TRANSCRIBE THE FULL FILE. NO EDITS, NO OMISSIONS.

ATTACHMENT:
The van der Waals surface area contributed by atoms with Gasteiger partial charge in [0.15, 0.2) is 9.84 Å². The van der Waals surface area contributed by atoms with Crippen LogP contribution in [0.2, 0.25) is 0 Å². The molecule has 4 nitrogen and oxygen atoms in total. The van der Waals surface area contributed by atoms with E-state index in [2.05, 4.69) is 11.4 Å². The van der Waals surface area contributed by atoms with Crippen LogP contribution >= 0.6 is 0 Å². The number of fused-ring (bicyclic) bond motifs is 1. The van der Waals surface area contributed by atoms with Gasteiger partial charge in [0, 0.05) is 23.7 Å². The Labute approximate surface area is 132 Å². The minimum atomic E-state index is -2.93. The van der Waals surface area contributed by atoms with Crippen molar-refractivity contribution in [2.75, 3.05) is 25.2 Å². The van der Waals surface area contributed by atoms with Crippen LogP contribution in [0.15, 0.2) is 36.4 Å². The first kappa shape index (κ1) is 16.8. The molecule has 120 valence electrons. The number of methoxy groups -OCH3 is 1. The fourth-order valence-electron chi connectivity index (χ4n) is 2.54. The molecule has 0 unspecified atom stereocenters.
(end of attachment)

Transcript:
The van der Waals surface area contributed by atoms with Gasteiger partial charge in [0.15, 0.2) is 9.84 Å². The van der Waals surface area contributed by atoms with Crippen LogP contribution in [0.2, 0.25) is 0 Å². The molecule has 4 nitrogen and oxygen atoms in total. The van der Waals surface area contributed by atoms with E-state index in [2.05, 4.69) is 11.4 Å². The van der Waals surface area contributed by atoms with Crippen LogP contribution >= 0.6 is 0 Å². The number of fused-ring (bicyclic) bond motifs is 1. The van der Waals surface area contributed by atoms with Gasteiger partial charge in [0, 0.05) is 23.7 Å². The Labute approximate surface area is 132 Å². The minimum atomic E-state index is -2.93. The van der Waals surface area contributed by atoms with Crippen molar-refractivity contribution in [2.75, 3.05) is 25.2 Å². The van der Waals surface area contributed by atoms with Crippen LogP contribution in [0.15, 0.2) is 36.4 Å². The first kappa shape index (κ1) is 16.8. The molecule has 120 valence electrons. The number of methoxy groups -OCH3 is 1. The fourth-order valence-electron chi connectivity index (χ4n) is 2.54. The molecule has 0 unspecified atom stereocenters.